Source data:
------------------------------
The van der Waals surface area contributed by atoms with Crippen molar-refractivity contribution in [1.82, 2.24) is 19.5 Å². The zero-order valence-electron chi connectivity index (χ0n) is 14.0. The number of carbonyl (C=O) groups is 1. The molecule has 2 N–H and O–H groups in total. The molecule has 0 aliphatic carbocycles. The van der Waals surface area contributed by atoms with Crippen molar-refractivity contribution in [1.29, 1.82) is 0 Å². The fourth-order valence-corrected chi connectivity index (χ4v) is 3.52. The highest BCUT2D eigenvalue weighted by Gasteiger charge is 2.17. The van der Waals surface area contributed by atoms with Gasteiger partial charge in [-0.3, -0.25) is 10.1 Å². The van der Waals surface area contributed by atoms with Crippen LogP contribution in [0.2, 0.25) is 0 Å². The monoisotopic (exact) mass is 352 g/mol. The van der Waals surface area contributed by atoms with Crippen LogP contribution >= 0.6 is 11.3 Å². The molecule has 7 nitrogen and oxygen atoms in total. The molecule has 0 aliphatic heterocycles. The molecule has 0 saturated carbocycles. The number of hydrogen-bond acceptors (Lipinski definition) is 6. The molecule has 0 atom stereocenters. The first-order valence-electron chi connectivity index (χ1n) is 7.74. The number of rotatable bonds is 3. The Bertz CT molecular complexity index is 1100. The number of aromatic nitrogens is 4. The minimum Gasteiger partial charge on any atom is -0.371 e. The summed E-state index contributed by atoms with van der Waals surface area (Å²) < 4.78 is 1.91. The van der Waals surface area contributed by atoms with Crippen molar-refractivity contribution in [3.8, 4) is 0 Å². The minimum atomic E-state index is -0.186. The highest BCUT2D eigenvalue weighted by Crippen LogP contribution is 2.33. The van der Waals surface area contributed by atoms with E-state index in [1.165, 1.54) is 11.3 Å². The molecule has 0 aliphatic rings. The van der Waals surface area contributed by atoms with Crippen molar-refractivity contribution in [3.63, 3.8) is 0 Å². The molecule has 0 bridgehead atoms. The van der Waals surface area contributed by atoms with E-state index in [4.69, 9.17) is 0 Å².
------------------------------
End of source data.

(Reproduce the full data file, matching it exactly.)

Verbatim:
The van der Waals surface area contributed by atoms with Crippen molar-refractivity contribution in [1.82, 2.24) is 19.5 Å². The zero-order valence-electron chi connectivity index (χ0n) is 14.0. The number of carbonyl (C=O) groups is 1. The molecule has 2 N–H and O–H groups in total. The molecule has 0 aliphatic carbocycles. The van der Waals surface area contributed by atoms with Crippen molar-refractivity contribution in [1.29, 1.82) is 0 Å². The fourth-order valence-corrected chi connectivity index (χ4v) is 3.52. The highest BCUT2D eigenvalue weighted by Gasteiger charge is 2.17. The van der Waals surface area contributed by atoms with Gasteiger partial charge in [-0.3, -0.25) is 10.1 Å². The van der Waals surface area contributed by atoms with Crippen LogP contribution in [0.2, 0.25) is 0 Å². The monoisotopic (exact) mass is 352 g/mol. The van der Waals surface area contributed by atoms with Crippen LogP contribution >= 0.6 is 11.3 Å². The molecule has 7 nitrogen and oxygen atoms in total. The molecule has 0 aliphatic heterocycles. The molecule has 0 saturated carbocycles. The number of hydrogen-bond acceptors (Lipinski definition) is 6. The molecule has 0 atom stereocenters. The first-order valence-electron chi connectivity index (χ1n) is 7.74. The number of rotatable bonds is 3. The Bertz CT molecular complexity index is 1100. The number of aromatic nitrogens is 4. The minimum Gasteiger partial charge on any atom is -0.371 e. The summed E-state index contributed by atoms with van der Waals surface area (Å²) < 4.78 is 1.91. The van der Waals surface area contributed by atoms with Crippen molar-refractivity contribution in [3.8, 4) is 0 Å². The minimum atomic E-state index is -0.186. The highest BCUT2D eigenvalue weighted by Crippen LogP contribution is 2.33. The van der Waals surface area contributed by atoms with E-state index in [1.165, 1.54) is 11.3 Å². The molecule has 0 aliphatic rings. The van der Waals surface area contributed by atoms with Crippen molar-refractivity contribution in [3.63, 3.8) is 0 Å². The molecule has 0 bridgehead atoms. The van der Waals surface area contributed by atoms with E-state index in [4.69, 9.17) is 0 Å².